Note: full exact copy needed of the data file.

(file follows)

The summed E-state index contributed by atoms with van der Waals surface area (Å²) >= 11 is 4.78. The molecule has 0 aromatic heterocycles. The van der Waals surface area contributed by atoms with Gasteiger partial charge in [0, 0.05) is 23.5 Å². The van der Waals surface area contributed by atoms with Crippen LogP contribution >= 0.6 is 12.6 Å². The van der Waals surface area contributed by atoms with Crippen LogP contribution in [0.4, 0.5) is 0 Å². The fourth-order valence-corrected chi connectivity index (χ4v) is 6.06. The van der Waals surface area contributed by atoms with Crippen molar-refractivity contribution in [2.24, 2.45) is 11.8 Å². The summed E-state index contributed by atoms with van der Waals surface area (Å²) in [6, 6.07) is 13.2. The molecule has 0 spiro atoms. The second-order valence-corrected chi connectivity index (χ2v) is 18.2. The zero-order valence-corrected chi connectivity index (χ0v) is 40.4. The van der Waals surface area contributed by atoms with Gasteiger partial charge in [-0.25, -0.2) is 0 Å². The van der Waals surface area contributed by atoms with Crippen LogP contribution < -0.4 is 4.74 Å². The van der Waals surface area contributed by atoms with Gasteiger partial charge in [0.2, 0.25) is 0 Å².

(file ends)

The summed E-state index contributed by atoms with van der Waals surface area (Å²) >= 11 is 4.78. The molecule has 0 aromatic heterocycles. The van der Waals surface area contributed by atoms with Gasteiger partial charge in [0, 0.05) is 23.5 Å². The van der Waals surface area contributed by atoms with Crippen LogP contribution >= 0.6 is 12.6 Å². The van der Waals surface area contributed by atoms with Crippen LogP contribution in [0.4, 0.5) is 0 Å². The fourth-order valence-corrected chi connectivity index (χ4v) is 6.06. The van der Waals surface area contributed by atoms with Crippen molar-refractivity contribution in [2.24, 2.45) is 11.8 Å². The summed E-state index contributed by atoms with van der Waals surface area (Å²) in [6, 6.07) is 13.2. The molecule has 0 spiro atoms. The second-order valence-corrected chi connectivity index (χ2v) is 18.2. The zero-order valence-corrected chi connectivity index (χ0v) is 40.4. The van der Waals surface area contributed by atoms with Gasteiger partial charge in [-0.25, -0.2) is 0 Å². The van der Waals surface area contributed by atoms with Crippen LogP contribution < -0.4 is 4.74 Å². The van der Waals surface area contributed by atoms with Gasteiger partial charge in [0.2, 0.25) is 0 Å².